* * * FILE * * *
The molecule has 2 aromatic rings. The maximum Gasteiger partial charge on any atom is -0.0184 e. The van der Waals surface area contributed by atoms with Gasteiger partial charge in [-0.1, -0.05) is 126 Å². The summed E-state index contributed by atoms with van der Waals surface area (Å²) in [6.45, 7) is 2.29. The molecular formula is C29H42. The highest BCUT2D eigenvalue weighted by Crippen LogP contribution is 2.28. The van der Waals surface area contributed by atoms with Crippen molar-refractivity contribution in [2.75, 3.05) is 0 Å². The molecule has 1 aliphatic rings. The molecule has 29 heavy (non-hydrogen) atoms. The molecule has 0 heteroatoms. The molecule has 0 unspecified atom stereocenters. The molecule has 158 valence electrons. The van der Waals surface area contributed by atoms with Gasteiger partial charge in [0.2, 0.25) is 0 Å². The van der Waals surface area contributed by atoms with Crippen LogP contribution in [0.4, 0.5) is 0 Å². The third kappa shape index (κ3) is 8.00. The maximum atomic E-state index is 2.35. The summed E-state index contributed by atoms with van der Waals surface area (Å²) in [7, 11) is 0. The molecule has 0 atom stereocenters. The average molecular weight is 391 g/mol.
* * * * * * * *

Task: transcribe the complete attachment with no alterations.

The molecule has 2 aromatic rings. The maximum Gasteiger partial charge on any atom is -0.0184 e. The van der Waals surface area contributed by atoms with Gasteiger partial charge in [-0.1, -0.05) is 126 Å². The summed E-state index contributed by atoms with van der Waals surface area (Å²) in [6.45, 7) is 2.29. The molecular formula is C29H42. The highest BCUT2D eigenvalue weighted by Crippen LogP contribution is 2.28. The van der Waals surface area contributed by atoms with Crippen molar-refractivity contribution in [2.75, 3.05) is 0 Å². The molecule has 1 aliphatic rings. The molecule has 29 heavy (non-hydrogen) atoms. The molecule has 0 heteroatoms. The molecule has 0 unspecified atom stereocenters. The molecule has 158 valence electrons. The van der Waals surface area contributed by atoms with Gasteiger partial charge in [0.2, 0.25) is 0 Å². The van der Waals surface area contributed by atoms with Crippen LogP contribution in [0.4, 0.5) is 0 Å². The third kappa shape index (κ3) is 8.00. The maximum atomic E-state index is 2.35. The summed E-state index contributed by atoms with van der Waals surface area (Å²) in [7, 11) is 0. The molecule has 0 atom stereocenters. The average molecular weight is 391 g/mol.